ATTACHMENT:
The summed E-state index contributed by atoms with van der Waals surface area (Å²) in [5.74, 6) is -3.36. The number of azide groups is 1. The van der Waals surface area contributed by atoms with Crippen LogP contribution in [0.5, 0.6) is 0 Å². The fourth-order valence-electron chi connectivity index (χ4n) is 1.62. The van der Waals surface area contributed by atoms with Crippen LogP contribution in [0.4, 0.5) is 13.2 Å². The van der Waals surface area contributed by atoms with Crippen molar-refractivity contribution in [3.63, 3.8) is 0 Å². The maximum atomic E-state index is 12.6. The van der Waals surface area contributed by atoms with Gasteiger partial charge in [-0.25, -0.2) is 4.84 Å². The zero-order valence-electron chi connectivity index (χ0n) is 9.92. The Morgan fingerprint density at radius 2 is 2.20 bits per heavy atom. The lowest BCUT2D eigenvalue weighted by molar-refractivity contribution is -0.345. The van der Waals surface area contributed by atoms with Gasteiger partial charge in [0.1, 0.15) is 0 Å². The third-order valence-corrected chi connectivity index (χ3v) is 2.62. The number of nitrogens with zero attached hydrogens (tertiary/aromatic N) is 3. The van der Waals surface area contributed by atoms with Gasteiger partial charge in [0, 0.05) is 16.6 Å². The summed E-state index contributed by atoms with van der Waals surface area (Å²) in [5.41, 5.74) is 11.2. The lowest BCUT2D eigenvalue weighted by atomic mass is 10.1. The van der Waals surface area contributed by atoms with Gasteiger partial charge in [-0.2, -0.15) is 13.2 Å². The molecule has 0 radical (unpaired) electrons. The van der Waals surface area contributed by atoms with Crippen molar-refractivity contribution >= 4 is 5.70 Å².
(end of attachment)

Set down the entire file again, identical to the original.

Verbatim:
The summed E-state index contributed by atoms with van der Waals surface area (Å²) in [5.74, 6) is -3.36. The number of azide groups is 1. The van der Waals surface area contributed by atoms with Crippen LogP contribution in [0.5, 0.6) is 0 Å². The fourth-order valence-electron chi connectivity index (χ4n) is 1.62. The van der Waals surface area contributed by atoms with Crippen LogP contribution in [0.4, 0.5) is 13.2 Å². The van der Waals surface area contributed by atoms with Crippen molar-refractivity contribution in [3.63, 3.8) is 0 Å². The maximum atomic E-state index is 12.6. The van der Waals surface area contributed by atoms with Gasteiger partial charge in [-0.25, -0.2) is 4.84 Å². The zero-order valence-electron chi connectivity index (χ0n) is 9.92. The Morgan fingerprint density at radius 2 is 2.20 bits per heavy atom. The lowest BCUT2D eigenvalue weighted by molar-refractivity contribution is -0.345. The van der Waals surface area contributed by atoms with Gasteiger partial charge in [0.1, 0.15) is 0 Å². The third-order valence-corrected chi connectivity index (χ3v) is 2.62. The number of nitrogens with zero attached hydrogens (tertiary/aromatic N) is 3. The van der Waals surface area contributed by atoms with Gasteiger partial charge in [0, 0.05) is 16.6 Å². The summed E-state index contributed by atoms with van der Waals surface area (Å²) in [5.41, 5.74) is 11.2. The lowest BCUT2D eigenvalue weighted by atomic mass is 10.1. The van der Waals surface area contributed by atoms with Gasteiger partial charge in [-0.2, -0.15) is 13.2 Å². The molecule has 0 radical (unpaired) electrons. The van der Waals surface area contributed by atoms with Crippen molar-refractivity contribution >= 4 is 5.70 Å².